5 Important Elements of UI and UX for IoT Apps
To better understand the elements of UI (User Interaction) and UX (User Experience) with the respect to the IoT for apps, you have to understand a little bit about the Internet of Things and how it impacts the IT industry and the consumer.
The Internet of Things or IoT is a system that features synchronized computing devices, digital and mechanical machines, people, animals and objects – all which have the ability to transmit data over a network via human-to-computer or human-to-human interaction.
Therefore, a “thing” in the Internet of Things, may be an individual with a medical implant, an agricultural animal with a transponder or an auto that features built-in sensors. These sensors may be used to alert a driver, for instance, when an object or system needs maintenance. Any man-made or natural object, which can be designated an IP address and given the ability to transmit data over a network, can be included in the Internet of Things.
Four Developments that Have Affected IoT Use
Today IoT technology is pervasive as the result of a number of developments.
- First, sensor technology has come down in price – about 50% in the last decade. Sensors are used to connect things to the Internet.
- Second, bandwidth is cheaper too and IoT depends heavily on the available bandwidth space.
- Third, displays are smart and interactive, and the infrastructure is now made to accommodate wireless devices.
- Fourth, the vastly reduced price of micro-processors also makes IoT apps easier to implement.
In the IoT work stream, every person and every “thing” communicates. Sensors make it possible for things to converse to things, thereby making machines the users. Not only that, things are talking to services online, which means the apps are the users. Both services and things are communicating to people, who, of course, are the important end-users of any IoT-delivered info.
With that being said, you still don’t want users to be drowned out by TMUI, or too much useless information. Therefore, a clear understanding of UI and UX during the creation of IoT apps can make a major difference in the usability and usefulness of IoT devices. The following 5 elements of UI and UX for IoT apps must, in turn, be recognized.
#1 – Communications need to be seamless. In the workflow of IoT, every “thing” and every individual is talking. Also sensors and a variety of communication protocols cause things to talk to things. Smart and connected devices are communicating to online services, where the data can be gathered from several sources. In addition, both services and things are talking to users, which is the most important way info is delivered by IoT. A safe and fluid flow of data between communication-enabled devices and sensors is therefore instrumental to IoT success.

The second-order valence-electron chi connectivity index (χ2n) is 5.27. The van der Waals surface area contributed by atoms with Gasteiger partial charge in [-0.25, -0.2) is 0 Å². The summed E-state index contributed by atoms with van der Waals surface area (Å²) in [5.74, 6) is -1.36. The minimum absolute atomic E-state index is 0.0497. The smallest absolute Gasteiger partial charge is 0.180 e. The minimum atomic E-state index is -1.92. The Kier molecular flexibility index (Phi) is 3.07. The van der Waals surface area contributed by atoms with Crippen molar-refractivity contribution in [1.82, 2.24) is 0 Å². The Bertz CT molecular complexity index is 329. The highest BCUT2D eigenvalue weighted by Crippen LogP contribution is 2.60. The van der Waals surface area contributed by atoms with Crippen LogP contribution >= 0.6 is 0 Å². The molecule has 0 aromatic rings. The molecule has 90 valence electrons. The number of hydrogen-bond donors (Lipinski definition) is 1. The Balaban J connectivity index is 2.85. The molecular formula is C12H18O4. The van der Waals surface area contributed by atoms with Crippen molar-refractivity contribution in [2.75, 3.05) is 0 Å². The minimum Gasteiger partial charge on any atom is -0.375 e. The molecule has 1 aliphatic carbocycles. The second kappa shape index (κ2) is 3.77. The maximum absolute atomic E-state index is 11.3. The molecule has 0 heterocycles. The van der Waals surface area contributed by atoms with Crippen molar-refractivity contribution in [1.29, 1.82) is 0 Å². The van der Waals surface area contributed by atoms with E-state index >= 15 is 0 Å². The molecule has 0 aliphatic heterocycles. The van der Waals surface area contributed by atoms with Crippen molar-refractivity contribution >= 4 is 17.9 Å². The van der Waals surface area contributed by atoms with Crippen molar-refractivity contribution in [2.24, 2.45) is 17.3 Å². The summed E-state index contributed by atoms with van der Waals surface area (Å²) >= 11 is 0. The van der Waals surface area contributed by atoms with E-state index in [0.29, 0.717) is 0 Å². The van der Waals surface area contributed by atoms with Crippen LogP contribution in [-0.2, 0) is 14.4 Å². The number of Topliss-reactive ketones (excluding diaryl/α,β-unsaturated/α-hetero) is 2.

#2 – Keep it simple. Delivering the amount of IoT data crowding the web is critical for success as well. All in all, it is important to deliver context-sensitive and timely, worthwhile information. Finding a clever method for combining information from multiple sources and delivering it in an easy-to-absorb form is the key element to note for UI and UX designers. Therefore, interfaces should be designed that are both simple and intuitive.
#3 – High levels of privacy and security must be built into IoT Interfaces. Both cybersecurity and issues concerning privacy drive UI and UX. As a result, designers need to provide a high level of security that is easy to implement.
#4 – Data for IoT should be customized to the unique needs of a user. Designers for UI and UX need to find the “gems” that can be mined as value-added data from multiple sources of information. In other words, designers need to show why an IoT enabled device offers value to the user.
#5 – UI and UX should be in sync so they can drive a variety of opportunities for new business models. An example of this element in UI and UX design is its implementation in small pharmaceutical bottles. The bottles feature visual and sound alerts to remind patients to take their medicine. Notifications are further extended to caregivers, healthcare professionals and the patients themselves when the patient’s alerts are not received. This type of app also enables developers to create a new business model – one that centers around the collection of data associated with medication adherence.
As can be shown, UI and UX elements that are at work in IoT applications focus on ease of use and permit both humans and devices to employ data in practical and simplified ways.